Heroin dealer given 9 years

Judge orders woman cut ties with boyfriend

A self-confessed heroin dealer who had overdosed seven times herself has been sentenced to nine years with the Indiana Department of Corrections.

Terry Lynne Jones, 27, of Columbus, was ordered Tuesday to spend six years behind bars, with the remainder in a community corrections program, by Bartholomew Superior Court 1 Judge Jim Worton.

Worton imposed a condition that Jones cannot have any contact with a boyfriend with multiple felony convictions until after she has been released from probation.

Arguing that further contact with the boyfriend would inevitably lead Jones back into a life of crime, deputy prosecutor Bryce Wagner requested the special condition — and Worton agreed.

Prior to a July 2014 revamping of Indiana code, Jones could have been sentenced to up to 100 years in prison for selling heroin twice within 1,000 feet of a public park, Wagner said after the sentencing hearing.

In his closing comments, the deputy prosecutor agreed with defense attorney Ben Loheide that Jones — who shed tears throughout her testimony — feels genuine remorse and accepts responsibility for her actions.

Wagner also acknowledged the defendant does not physically resemble a stereotypi- cal heroin dealer or drug addict.

“She doesn’t look like it, but she was a professional drug dealer,” Wagner said. “She made money off it. She has extensive contact with larger dealers and a solid supply of heroin.”

The sentence was pronounced after Jones acknowledged under oath that she had overdosed on heroin on seven different occasions. She also testified she had voluntarily given up custody of her two children to her father a few years ago due to her addiction.

Wagner also read part of a presentence report stating the Columbus woman — who relapsed into heroin use twice after separate intervention attempts were made within seven months — was using as much as six grams of heroin and methamphetamine a day.

“You are on your way to death,” Worton exclaimed after Jones admitted being revived with the opiate antidote Narcan on three different occasions.

Jones is “well beyond” receiving a suspended sentence involving residential treatment or being enrolled in the local Women Recovering with a Purpose program, the judge concluded.

The defendant was both under police surveillance and on probation when she sold multiple doses of heroin two different times early last year, according to a probable-cause affidavit filed June 18 of last year.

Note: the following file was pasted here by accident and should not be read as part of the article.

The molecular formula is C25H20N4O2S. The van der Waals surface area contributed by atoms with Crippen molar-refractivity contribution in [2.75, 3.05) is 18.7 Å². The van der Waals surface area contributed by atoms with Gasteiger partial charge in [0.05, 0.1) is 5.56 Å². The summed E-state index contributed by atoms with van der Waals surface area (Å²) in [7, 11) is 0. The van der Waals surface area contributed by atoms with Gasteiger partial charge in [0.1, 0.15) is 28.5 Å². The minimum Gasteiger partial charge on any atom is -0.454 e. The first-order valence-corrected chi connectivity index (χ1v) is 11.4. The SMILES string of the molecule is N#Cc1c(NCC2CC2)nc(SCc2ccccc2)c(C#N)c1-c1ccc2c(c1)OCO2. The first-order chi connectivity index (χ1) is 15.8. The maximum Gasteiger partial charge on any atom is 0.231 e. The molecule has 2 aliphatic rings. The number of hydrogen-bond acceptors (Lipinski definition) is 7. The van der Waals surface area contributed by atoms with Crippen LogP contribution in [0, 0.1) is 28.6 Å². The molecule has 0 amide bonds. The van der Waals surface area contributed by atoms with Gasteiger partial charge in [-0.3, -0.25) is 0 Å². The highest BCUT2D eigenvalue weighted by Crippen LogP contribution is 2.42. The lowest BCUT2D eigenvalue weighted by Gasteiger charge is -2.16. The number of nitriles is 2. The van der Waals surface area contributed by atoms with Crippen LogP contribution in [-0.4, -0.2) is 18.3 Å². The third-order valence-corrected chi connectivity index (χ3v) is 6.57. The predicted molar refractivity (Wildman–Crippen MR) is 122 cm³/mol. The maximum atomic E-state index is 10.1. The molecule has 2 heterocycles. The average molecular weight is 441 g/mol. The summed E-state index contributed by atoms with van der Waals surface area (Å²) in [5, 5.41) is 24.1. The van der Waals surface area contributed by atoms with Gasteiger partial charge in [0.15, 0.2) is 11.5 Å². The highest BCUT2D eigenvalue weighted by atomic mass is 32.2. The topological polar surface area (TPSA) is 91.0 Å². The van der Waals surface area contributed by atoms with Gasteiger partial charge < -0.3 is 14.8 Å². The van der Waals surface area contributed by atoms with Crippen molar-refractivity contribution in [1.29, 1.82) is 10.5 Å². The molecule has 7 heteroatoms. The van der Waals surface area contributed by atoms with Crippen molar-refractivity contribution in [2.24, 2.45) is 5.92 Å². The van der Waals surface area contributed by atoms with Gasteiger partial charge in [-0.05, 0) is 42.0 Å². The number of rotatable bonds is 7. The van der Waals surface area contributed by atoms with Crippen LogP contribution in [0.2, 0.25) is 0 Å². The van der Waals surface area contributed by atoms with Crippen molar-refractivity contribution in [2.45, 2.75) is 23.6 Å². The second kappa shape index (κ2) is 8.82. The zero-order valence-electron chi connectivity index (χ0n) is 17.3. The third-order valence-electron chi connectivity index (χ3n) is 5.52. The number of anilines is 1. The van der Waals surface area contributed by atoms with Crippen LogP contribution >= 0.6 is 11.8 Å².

In January 2015, Jones sold seven foil packets of heroin for $160 outside a home less than a block west of Lincoln Park — and nine packets for $200 at the same location four days later, the affidavit stated.

Less than two weeks after the second drug deal, Jones was arrested for breaking terms of her probation and sent to a women’s penitentiary, according to jail records.

Criminal charges against Jones were filed June 18, 2015, and bond was set at $200,000, according to court documents.

On Nov. 2, the Columbus woman was offered a plea bargain where prosecutors agreed to recommend what Worton would eventually accept: a nine-year sentencing cap.

On June 6, Jones accepted that agreement by pleaded guilty to two counts of dealing in a narcotic drug, which are Level 5 felonies.

Around that same time, it was reported that six local heroin users — about one out of every three Bartholomew County overdose victims — had died this year.

Jones claimed she was set up during drug deals with a confidential informant, but Wagner reminded her that she initiated the exchange of money for narcotics — not the informant.

In 2014, she was one of three Columbus area residents arrested in a case that turned up heroin and about 50 hypodermic needles in a Seymour motel room. Jones was convicted of unlawful possession of a syringe in that matter but also received a 90-day jail term for conversion in a separate Jackson County case that same year.

Jones is also facing a Level 6 felony theft charge, accused of stealing a coffee maker from a local department store in April.

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Mark Webber is a reporter for The Republic. He can be reached at mwebber@therepublic.com or 812-379-5636.